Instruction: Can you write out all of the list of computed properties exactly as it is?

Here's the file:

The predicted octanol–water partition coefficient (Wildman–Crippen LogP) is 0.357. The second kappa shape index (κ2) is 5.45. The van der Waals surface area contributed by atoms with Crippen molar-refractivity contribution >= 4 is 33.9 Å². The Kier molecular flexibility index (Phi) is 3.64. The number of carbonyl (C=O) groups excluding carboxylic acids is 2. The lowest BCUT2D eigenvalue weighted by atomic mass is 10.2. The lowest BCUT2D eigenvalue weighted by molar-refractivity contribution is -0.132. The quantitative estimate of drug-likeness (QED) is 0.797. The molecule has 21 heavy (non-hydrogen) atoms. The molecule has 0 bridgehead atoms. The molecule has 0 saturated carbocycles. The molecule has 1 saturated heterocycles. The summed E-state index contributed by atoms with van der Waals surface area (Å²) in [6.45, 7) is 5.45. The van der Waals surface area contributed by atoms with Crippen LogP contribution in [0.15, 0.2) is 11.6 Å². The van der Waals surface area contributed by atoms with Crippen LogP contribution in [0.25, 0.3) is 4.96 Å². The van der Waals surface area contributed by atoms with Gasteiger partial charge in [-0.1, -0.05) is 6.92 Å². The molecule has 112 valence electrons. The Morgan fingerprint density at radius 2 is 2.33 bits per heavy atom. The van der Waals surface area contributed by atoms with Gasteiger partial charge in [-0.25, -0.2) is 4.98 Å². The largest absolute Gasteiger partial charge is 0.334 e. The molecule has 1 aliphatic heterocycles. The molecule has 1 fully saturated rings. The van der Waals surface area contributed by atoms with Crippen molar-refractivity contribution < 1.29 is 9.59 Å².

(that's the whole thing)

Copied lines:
The predicted octanol–water partition coefficient (Wildman–Crippen LogP) is 0.357. The second kappa shape index (κ2) is 5.45. The van der Waals surface area contributed by atoms with Crippen molar-refractivity contribution >= 4 is 33.9 Å². The Kier molecular flexibility index (Phi) is 3.64. The number of carbonyl (C=O) groups excluding carboxylic acids is 2. The lowest BCUT2D eigenvalue weighted by atomic mass is 10.2. The lowest BCUT2D eigenvalue weighted by molar-refractivity contribution is -0.132. The quantitative estimate of drug-likeness (QED) is 0.797. The molecule has 21 heavy (non-hydrogen) atoms. The molecule has 0 bridgehead atoms. The molecule has 0 saturated carbocycles. The molecule has 1 saturated heterocycles. The summed E-state index contributed by atoms with van der Waals surface area (Å²) in [6.45, 7) is 5.45. The van der Waals surface area contributed by atoms with Crippen LogP contribution in [0.15, 0.2) is 11.6 Å². The van der Waals surface area contributed by atoms with Crippen LogP contribution in [0.25, 0.3) is 4.96 Å². The van der Waals surface area contributed by atoms with Gasteiger partial charge in [-0.1, -0.05) is 6.92 Å². The molecule has 112 valence electrons. The Morgan fingerprint density at radius 2 is 2.33 bits per heavy atom. The van der Waals surface area contributed by atoms with Gasteiger partial charge in [-0.25, -0.2) is 4.98 Å². The largest absolute Gasteiger partial charge is 0.334 e. The molecule has 1 aliphatic heterocycles. The molecule has 1 fully saturated rings. The van der Waals surface area contributed by atoms with Crippen molar-refractivity contribution < 1.29 is 9.59 Å².